Artists at a glance
LORIS & THE LION
ROE FEAT CIARAN LAVERY
BANDICOOT – Life Death and Other Things
A song about writing a song or How I learned to Stop Worrying and Write A Song. This dilemma faced by Bandicoot feels distinctly meta and insular. The result is far from it. Life Death And Other Things is a journey of the trouble an artist faces each time they broach creativity – how do you condense “life” onto a canvas or into three and thirty-seven seconds? It’s an interesting predicament for young musicians these days; what does one talk about? (“Scrambling ‘round for the same old things to say”)
The lyrical frustration and impatience are manifested by prickly guitar licks and consistent prodding piano. Singer Rhys Underdown’s vocals are what really draws me in. His delivery is sublime, the right kind of crooning that sits on top of a chaotic backing, it all works and we’re here for the ride. I’ll spare the comparisons to The Beatles and Scott Walker as Bandicoot are very much on their own wavelength.
DEKKER – Do It All Again
Acoustic vibes, floating vocals and contemplation from Dekker. Do It All Again finds Dekker looking back and taking stock. “Nostalgia, the weirdness of memory and time.” He writes on his Facebook page, which is littered with #DekkerDances gifs and him appearing to resemble some sort of hipster scarecrow who is camera shy. Though we never see his face, we do get a glimpse into his reflective side (“Wasted, oh, so many chances. All I had I squandered, I didn’t understand.”).
A bit of Spotify research leads me to discover that Dekker has over 350k monthly listeners and at least three songs that have clocked over ten MILLION steams. What’s he doing here then? He deserves to be. Plain and simple. Our European friends can catch him live on tour next May.
LORIS & THE LION – Mockingbird
While researching Loris & The Lion, I came across a grainy video from 2019 of this very song, Mockingbird. Two figures, squeezed into a small space, delicately and quietly play. Comparing this performance to the record, it’s difficult to decipher much difference. Loris & The Lion released EP Jorinde and Joringel, where Mockingbird is featured, so, I deduce that they have been waiting for the right moment to release this, frankly, stunning song.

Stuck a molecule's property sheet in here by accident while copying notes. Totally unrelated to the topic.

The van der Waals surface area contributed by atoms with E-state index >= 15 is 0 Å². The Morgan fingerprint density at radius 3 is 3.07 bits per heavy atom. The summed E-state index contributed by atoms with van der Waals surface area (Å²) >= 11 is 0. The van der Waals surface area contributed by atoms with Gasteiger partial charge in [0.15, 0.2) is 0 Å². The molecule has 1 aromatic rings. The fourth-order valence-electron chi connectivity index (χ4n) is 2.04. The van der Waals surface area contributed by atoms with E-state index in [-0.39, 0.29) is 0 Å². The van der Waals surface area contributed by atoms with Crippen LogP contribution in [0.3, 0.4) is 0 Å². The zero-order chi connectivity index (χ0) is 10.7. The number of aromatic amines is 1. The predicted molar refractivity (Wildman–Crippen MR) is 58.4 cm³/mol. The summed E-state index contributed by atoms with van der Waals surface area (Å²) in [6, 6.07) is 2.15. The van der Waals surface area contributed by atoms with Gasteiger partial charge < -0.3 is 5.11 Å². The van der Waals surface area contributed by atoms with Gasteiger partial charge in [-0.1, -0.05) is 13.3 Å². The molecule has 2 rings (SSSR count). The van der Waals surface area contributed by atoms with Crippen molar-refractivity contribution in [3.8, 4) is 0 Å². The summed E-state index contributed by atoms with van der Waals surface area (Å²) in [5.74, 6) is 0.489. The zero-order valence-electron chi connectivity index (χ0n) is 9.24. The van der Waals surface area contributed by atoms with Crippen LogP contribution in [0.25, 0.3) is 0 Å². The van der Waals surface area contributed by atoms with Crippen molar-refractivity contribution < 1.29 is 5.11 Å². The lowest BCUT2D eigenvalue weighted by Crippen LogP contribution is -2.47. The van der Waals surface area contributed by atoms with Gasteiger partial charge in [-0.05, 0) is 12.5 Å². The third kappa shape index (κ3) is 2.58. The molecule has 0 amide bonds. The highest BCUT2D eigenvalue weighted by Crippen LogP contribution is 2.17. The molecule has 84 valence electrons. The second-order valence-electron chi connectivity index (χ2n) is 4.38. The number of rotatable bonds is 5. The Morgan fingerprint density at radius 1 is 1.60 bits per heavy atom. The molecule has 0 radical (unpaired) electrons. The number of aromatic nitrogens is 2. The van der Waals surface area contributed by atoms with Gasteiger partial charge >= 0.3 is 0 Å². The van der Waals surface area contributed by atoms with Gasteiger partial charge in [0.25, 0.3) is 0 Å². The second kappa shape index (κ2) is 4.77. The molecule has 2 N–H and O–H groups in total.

Loris & The Lion are Georgia Harris and Rich Bond, who both studied music and met at the University of Liverpool. Harris’s haunting shaky and delicate vocals remind me of Alessi’s Ark, though much more grounded. Mockingbird spends most of its time simmering, only momentarily rising and it almost feels like it would be pushed over the edge, only to snap back to Harris and her piano captivating us. This is contemporary folk at its best.
MULELE MATONDO – Gaillard Zero
Okay, the most important thing about this track that you need to know is this… it pops. From the word go, the energy that Mulele Matondo produces is incredible, it’s impossible not to feel and feed from this energy. The killer ingredient is the driving soukous rhythm, led by Mulele’s impressive guitar playing, that feels like it could go on for days.
Mulele facts: he started music at an early age before he established himself in Zambia and Zimbabwe as a bassist, guitarist and arranger with a flair for his home-grown Congolese style. As ‘Ponpon Matondo’, he enjoyed success early in his career working with Chris Chali and Amayenge, Real Sounds of Africa, Lubumbashi Stars and New Stars Musica V.S.L.V. (which he co-founded).
NAVE – Damage Control
I’m instantly reminded of Hot Chip on first listen, only darker, murkier. I’m here all day for this type of alternative electronica and after checking out the rest of NAVE’s back catalogue, there’s so much consistency. Damage Control is compulsively listenable, and the more you listen, the more comforting it becomes.
Clocking in at just over two minutes, Damage Control ends before I had time to let my brew cool down. It feels like it could have had another two minutes, please.